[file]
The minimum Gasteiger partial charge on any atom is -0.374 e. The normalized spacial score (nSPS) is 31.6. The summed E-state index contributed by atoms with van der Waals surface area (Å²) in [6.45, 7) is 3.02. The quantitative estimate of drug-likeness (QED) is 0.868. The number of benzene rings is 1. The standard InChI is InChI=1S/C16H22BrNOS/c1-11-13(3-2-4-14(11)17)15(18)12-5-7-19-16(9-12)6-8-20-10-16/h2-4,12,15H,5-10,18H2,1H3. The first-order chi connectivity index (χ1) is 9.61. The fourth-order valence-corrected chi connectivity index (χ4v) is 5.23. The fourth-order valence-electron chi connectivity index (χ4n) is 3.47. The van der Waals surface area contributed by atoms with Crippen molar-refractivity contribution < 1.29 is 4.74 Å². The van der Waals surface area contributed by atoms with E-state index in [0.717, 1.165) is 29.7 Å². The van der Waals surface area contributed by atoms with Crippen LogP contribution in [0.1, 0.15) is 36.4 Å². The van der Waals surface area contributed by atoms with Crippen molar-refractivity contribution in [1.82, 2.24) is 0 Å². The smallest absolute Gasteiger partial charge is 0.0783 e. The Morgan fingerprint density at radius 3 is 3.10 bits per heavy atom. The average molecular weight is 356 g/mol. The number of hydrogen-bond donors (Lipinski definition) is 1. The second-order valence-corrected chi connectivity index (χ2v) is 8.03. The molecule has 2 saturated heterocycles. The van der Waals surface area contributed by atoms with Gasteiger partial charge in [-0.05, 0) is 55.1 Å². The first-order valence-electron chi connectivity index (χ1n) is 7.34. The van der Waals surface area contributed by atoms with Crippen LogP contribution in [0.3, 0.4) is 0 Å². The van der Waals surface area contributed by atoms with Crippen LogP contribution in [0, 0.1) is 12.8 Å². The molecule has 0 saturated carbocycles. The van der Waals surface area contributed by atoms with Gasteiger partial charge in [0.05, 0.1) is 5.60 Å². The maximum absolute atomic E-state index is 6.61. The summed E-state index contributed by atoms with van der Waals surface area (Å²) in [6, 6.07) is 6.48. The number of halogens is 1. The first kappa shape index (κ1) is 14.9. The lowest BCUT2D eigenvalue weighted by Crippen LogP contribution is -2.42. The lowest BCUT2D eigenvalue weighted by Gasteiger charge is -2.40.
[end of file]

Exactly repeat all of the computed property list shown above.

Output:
The minimum Gasteiger partial charge on any atom is -0.374 e. The normalized spacial score (nSPS) is 31.6. The summed E-state index contributed by atoms with van der Waals surface area (Å²) in [6.45, 7) is 3.02. The quantitative estimate of drug-likeness (QED) is 0.868. The number of benzene rings is 1. The standard InChI is InChI=1S/C16H22BrNOS/c1-11-13(3-2-4-14(11)17)15(18)12-5-7-19-16(9-12)6-8-20-10-16/h2-4,12,15H,5-10,18H2,1H3. The first-order chi connectivity index (χ1) is 9.61. The fourth-order valence-corrected chi connectivity index (χ4v) is 5.23. The fourth-order valence-electron chi connectivity index (χ4n) is 3.47. The van der Waals surface area contributed by atoms with Crippen molar-refractivity contribution < 1.29 is 4.74 Å². The van der Waals surface area contributed by atoms with E-state index in [0.717, 1.165) is 29.7 Å². The van der Waals surface area contributed by atoms with Crippen LogP contribution in [0.1, 0.15) is 36.4 Å². The van der Waals surface area contributed by atoms with Crippen molar-refractivity contribution in [1.82, 2.24) is 0 Å². The smallest absolute Gasteiger partial charge is 0.0783 e. The Morgan fingerprint density at radius 3 is 3.10 bits per heavy atom. The average molecular weight is 356 g/mol. The number of hydrogen-bond donors (Lipinski definition) is 1. The second-order valence-corrected chi connectivity index (χ2v) is 8.03. The molecule has 2 saturated heterocycles. The van der Waals surface area contributed by atoms with Gasteiger partial charge in [-0.05, 0) is 55.1 Å². The first-order valence-electron chi connectivity index (χ1n) is 7.34. The van der Waals surface area contributed by atoms with Crippen LogP contribution in [0.3, 0.4) is 0 Å². The van der Waals surface area contributed by atoms with Crippen LogP contribution in [0, 0.1) is 12.8 Å². The molecule has 0 saturated carbocycles. The van der Waals surface area contributed by atoms with Gasteiger partial charge in [0.05, 0.1) is 5.60 Å². The maximum absolute atomic E-state index is 6.61. The summed E-state index contributed by atoms with van der Waals surface area (Å²) in [6, 6.07) is 6.48. The number of halogens is 1. The first kappa shape index (κ1) is 14.9. The lowest BCUT2D eigenvalue weighted by Crippen LogP contribution is -2.42. The lowest BCUT2D eigenvalue weighted by Gasteiger charge is -2.40.